On May 13, 2013 the Rose Law Group Reporter posted the following article. I do not usually re-post entire articles but in this case many of you may not see it. This opinion piece was written by those, in addition to Glendale residents, most affected by the Tohono O’odham proposed casino, the Tribal leaders. Read their words. They relied upon the words of their brother and sister TO Tribal leaders.

(Disclosure: Rose Law Group represents leadership of the Arizona House and Senate in lawsuit against the Glendale casino.)

[OP-ED] Tribal leaders say Tohono O’odham’s has ‘ill ambition’ for casino

Posted By Phil Riske / May 13, 2013

By Diane Enos, Gregory Mendoza, Sherry Counts, Arlen P. Quetawki, Sherry Cordova and Clinton M. Pattea | The Arizona Republic

New federal legislation introduced by Arizona congressional Reps. Trent Franks, Ed Pastor and Ann Kirkpatrick that would keep compacts intact deserves a fair look.

The complexity of the issue has been captured by The Arizona Republic in its editorials and in recent news articles that have delved into the history of the voter-approved Proposition 202 to shed light on how a proposed casino in Glendale has much broader implications.

Arizonans who in 2002 voted “yes” on Proposition 202 did so based on the 17 Arizona tribes’ promise that Indian casinos would be kept out of neighborhoods and, as penned by then-Gov. Jane Dee Hull, “Voting ‘yes’ on Proposition 202 ensures that no new casinos will be built in the Phoenix metropolitan area and only one in the Tucson area for at least 23 years.”

These commitments were accepted and promoted by 17 Arizona tribes, including the Tohono O’odham Nation, and Arizona. We worked for nearly two years to negotiate a tribal-state plan for limited Indian gaming that was accepted by community leaders, business leaders and elected officials, who in turn publicly advocated for what ultimately became Prop. 202.

At the time, none of the participating 17 tribes expressed disagreement with the framework, which is why a proposed casino in Glendale is a plain violation of the commitments made to Arizona voters in 2002.

As leaders of Arizona tribes, we expect honest transactions from federal, state and local officials and set the same expectations of ourselves and of fellow tribes. It is for these reasons that we support this new, bipartisan legislation.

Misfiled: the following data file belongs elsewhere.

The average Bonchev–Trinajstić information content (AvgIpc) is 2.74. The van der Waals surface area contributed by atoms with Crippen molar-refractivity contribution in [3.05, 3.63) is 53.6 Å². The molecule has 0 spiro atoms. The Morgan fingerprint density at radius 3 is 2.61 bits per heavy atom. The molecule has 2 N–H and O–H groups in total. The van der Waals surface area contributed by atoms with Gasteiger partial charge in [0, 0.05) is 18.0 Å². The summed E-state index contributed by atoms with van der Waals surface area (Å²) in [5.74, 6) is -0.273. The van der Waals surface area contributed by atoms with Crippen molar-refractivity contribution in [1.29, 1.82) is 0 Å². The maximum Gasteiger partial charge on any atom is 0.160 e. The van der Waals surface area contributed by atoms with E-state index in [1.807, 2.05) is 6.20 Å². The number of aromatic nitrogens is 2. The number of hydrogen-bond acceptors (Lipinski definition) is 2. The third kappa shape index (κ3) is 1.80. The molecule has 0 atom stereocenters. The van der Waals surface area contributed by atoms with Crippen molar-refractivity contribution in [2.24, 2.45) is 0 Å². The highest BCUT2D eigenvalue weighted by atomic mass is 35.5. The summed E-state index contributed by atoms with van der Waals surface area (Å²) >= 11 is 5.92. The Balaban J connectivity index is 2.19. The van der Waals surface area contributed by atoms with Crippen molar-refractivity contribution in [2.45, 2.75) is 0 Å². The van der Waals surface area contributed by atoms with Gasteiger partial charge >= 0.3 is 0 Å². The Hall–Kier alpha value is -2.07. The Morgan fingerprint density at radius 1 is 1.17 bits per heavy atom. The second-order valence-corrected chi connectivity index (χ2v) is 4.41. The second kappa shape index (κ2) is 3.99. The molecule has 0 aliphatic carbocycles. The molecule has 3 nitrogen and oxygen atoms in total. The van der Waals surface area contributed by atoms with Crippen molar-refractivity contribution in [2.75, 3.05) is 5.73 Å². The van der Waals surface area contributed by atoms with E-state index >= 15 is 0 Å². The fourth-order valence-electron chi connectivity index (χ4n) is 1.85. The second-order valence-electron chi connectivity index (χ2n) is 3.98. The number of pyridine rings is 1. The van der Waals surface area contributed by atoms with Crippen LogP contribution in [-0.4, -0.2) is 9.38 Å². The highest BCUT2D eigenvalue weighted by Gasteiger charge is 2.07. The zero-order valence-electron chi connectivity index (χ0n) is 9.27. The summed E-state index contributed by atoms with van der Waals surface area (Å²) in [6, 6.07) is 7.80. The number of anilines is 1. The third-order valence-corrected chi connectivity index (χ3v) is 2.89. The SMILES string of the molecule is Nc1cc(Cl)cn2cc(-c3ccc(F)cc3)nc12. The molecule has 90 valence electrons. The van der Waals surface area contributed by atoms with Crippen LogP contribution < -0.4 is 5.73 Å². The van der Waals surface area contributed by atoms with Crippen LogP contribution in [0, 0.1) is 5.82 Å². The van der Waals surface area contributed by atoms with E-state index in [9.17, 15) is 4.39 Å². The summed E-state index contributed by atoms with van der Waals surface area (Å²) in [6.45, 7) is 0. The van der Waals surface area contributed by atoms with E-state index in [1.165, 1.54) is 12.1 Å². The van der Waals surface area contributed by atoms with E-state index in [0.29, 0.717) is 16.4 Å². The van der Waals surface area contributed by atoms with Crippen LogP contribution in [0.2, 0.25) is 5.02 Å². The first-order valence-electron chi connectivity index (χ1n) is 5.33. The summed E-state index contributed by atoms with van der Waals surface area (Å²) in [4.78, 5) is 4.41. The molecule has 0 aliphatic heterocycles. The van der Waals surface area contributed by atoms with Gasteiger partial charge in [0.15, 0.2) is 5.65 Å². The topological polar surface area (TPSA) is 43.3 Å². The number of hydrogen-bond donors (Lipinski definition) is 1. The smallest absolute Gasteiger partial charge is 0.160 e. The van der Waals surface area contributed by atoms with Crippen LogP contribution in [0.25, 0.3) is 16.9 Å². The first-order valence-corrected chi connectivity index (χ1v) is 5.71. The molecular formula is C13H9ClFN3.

The Keep the Promise Act will protect the integrity of our work during the gaming-compact negotiations.

It will safeguard the trust of elected officials, business leaders, our own communities and the Arizona voters when they said “yes” to Prop. 202.

Without it, an explosion of new neighborhood casinos — in Glendale and beyond — could be on the horizon because if the promises made through Prop. 202 are broken, the door is opened for other off-reservation casinos.

To that end, it is no secret that the Tohono O’odham Nation now says it never pledged to restrict the number of casinos in the Phoenix area or to keep them out of neighborhoods. It asserts the right to develop multiple casinos on county islands near Phoenix, Mesa, Scottsdale or anywhere else in the Valley.

Such ill ambition is detrimental to Prop. 202, destroys the good work of 16 tribes and cultivates an atmosphere of distrust.

This is why there is an urgent need for the Keep the Promise Act. It will protect the collective vision of “limited and balanced gaming” in Arizona that was carefully engineered by tribal and state leaders, and approved by voters.

Actively support House Resolution 1410, the Keep the Promise Act, and urge your legislators to do the same.

Diane Enos is president of the Salt River Pima-Maricopa Indian Community. Gregory Mendoza is governor of the Gila River Indian Community. Sherry Counts is chairwoman of the Hualapai Tribe. Arlen P. Quetawki is governor of the Pueblo of Zuni. Sherry Cordova is chairwoman of the Cocopah Indian Tribe. Clinton M. Pattea is president of the Fort McDowell Yavapai Nation.